Wabash College offers joint programs (known as dual degree programs) with Purdue University, Columbia University and Washington University-St. Louis. In these programs, students may study the liberal arts at Wabash for three years and engineering or applied science at Purdue, Columbia or Washington, typically for two years. These programs lead to both the Bachelor of Arts degree from Wabash and the Bachelor of Science degree in engineering or applied science from Purdue, Columbia or Washington. Any student interested in a dual degree program should contact the Pre-Engineering Committee as early as possible to ensure that all requirements will be met. More information can be found on the Pre-Engineering webpage: .
Wabash students who participate in the joint program may qualify for the A.B. degree by completing all of the Wabash requirements for graduation (listed in the curriculum section) other than the 34-course minimum, and by successfully completing the appropriate number of courses at Purdue, Columbia or Washington. Senior comprehensive and oral examinations may be taken during the junior year or during the first year of work at the engineering school, either on the Wabash campus or, under a program approved by the Wabash faculty, at the engineering school administered under supervision of the dean’s office of the School of Engineering. If the oral exam is taken after the junior year, it must be taken on the Wabash campus sometime during the two years of engineering school.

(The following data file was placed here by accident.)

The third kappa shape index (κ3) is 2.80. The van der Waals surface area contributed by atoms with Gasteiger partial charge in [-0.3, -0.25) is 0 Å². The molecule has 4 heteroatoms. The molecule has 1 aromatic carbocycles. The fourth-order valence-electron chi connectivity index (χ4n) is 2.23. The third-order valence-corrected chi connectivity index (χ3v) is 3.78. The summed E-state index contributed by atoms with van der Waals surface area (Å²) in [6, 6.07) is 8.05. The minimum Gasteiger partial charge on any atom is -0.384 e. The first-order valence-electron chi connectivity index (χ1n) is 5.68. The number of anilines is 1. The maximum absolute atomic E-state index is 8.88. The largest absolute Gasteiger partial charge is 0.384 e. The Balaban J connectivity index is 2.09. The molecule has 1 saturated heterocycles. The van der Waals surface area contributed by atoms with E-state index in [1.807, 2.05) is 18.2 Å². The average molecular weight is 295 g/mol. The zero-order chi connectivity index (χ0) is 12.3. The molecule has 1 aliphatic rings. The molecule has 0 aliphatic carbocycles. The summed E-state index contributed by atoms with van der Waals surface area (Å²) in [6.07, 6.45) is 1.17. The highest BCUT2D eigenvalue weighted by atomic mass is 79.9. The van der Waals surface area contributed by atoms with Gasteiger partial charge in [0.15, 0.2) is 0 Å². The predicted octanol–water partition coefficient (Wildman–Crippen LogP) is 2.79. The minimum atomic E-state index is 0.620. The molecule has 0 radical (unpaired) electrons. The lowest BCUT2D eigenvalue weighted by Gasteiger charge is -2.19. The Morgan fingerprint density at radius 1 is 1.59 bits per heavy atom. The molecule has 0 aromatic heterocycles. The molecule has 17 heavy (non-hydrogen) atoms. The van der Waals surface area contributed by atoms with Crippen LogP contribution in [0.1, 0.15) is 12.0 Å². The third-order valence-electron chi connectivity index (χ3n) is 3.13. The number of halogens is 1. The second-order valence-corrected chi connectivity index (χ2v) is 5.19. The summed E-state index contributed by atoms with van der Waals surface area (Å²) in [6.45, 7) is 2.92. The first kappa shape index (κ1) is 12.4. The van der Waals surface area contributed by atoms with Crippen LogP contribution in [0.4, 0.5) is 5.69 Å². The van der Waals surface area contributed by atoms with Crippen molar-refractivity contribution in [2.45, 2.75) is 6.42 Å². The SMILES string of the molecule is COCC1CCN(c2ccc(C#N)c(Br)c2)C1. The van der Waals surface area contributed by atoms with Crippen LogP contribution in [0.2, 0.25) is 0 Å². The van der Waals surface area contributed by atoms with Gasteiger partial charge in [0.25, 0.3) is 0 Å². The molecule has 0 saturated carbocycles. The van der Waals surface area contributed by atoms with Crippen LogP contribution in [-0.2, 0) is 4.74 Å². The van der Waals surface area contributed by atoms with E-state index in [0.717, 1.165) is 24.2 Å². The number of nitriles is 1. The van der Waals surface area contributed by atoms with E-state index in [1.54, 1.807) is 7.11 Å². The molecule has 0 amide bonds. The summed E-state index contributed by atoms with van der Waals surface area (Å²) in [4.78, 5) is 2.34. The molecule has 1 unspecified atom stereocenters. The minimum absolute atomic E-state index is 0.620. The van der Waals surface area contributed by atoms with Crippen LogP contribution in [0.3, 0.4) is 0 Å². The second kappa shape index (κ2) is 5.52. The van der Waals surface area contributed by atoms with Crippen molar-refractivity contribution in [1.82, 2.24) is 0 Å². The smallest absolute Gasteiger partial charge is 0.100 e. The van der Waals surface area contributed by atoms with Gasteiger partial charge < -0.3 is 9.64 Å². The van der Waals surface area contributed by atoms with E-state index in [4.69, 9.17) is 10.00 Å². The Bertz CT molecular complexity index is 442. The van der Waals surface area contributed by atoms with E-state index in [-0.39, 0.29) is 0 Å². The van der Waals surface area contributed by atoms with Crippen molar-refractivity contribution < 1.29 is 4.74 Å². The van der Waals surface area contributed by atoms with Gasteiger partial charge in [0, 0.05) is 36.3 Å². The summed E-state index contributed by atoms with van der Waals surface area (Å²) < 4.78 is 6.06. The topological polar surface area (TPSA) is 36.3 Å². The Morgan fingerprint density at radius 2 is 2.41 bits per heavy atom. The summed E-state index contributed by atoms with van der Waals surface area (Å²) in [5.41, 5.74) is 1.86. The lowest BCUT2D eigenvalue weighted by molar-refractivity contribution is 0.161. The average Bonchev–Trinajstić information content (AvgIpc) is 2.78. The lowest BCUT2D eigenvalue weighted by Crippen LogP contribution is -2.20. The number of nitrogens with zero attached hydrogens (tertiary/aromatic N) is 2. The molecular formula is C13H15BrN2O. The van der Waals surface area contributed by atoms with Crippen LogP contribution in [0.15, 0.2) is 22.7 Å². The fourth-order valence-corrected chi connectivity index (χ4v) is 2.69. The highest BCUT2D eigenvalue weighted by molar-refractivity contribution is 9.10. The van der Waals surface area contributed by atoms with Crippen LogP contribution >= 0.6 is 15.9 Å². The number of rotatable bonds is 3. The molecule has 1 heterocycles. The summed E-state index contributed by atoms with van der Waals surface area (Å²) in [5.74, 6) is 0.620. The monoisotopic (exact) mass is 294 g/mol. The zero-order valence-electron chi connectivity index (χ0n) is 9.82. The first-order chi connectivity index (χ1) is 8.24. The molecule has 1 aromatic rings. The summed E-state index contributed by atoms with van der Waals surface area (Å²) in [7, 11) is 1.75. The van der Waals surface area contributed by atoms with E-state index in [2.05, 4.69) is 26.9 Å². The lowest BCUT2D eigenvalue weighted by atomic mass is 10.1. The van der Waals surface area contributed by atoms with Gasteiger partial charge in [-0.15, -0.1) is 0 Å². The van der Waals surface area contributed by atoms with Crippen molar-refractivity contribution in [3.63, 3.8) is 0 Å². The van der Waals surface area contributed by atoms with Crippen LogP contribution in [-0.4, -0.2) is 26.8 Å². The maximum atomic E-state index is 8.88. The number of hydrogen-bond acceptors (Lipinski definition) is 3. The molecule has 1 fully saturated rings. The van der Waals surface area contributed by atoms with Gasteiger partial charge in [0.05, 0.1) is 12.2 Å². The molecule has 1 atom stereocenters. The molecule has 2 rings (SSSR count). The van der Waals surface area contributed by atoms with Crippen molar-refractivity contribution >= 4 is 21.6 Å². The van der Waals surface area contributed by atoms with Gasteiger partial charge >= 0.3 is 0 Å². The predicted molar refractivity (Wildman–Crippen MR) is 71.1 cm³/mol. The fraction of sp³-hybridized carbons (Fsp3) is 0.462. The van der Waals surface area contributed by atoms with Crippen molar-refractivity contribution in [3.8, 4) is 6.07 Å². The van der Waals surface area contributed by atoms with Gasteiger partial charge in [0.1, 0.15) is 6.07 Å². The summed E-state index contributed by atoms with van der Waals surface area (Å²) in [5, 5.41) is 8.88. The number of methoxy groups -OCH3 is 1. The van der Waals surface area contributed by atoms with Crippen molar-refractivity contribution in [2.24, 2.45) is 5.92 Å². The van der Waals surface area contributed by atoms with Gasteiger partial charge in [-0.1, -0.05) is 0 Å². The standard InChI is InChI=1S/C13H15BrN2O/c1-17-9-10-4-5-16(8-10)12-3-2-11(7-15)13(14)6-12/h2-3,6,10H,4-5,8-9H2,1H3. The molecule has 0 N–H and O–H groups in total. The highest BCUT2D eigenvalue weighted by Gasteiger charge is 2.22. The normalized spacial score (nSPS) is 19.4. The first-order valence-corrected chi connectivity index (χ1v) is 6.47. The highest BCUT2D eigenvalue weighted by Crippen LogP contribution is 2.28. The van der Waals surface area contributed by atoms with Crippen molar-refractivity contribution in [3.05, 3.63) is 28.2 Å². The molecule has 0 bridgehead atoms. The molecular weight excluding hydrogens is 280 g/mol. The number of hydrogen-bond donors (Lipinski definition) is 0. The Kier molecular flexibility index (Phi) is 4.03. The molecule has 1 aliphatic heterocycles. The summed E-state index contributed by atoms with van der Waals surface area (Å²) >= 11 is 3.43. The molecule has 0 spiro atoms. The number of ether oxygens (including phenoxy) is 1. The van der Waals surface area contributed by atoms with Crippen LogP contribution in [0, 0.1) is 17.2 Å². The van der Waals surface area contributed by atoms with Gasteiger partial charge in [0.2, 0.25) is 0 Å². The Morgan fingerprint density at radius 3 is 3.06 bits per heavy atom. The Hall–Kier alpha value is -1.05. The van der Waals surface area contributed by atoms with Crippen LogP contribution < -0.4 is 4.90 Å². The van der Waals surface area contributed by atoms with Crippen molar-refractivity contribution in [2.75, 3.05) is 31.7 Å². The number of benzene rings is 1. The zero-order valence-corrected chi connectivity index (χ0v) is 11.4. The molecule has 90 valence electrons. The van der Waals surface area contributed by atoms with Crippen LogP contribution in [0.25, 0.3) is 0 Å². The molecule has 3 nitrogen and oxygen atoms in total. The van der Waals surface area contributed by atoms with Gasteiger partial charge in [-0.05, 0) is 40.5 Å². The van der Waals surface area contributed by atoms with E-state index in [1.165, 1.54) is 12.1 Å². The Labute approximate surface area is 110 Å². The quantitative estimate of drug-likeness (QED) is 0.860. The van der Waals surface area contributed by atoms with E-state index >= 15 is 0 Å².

In addition to the requirements for Wabash, certain courses in physics, chemistry, mathematics, and computer science must be taken at Wabash for admission into Purdue, Columbia or Washington. Each university also has a minimum GPA requirement. The exact requirements for the three schools differ somewhat, and the student should consult with his advisor and a member of the Pre-Engineering Committee. Completing the requirements for both degrees requires careful planning, and the student should begin taking the appropriate courses in his freshman year.
Students need not major in physics, chemistry, or mathematics to participate in the program. In particular, both Columbia and Washington seek applicants who major in non-technical fields, feeling that the technical depth of an engineering degree and the breadth of a liberal arts degree make a valuable combination.
Many Wabash students graduating with a strong background in science and mathematics have been admitted to engineering programs, not necessarily at Purdue, Columbia or Washington, without participating in a dual degree program.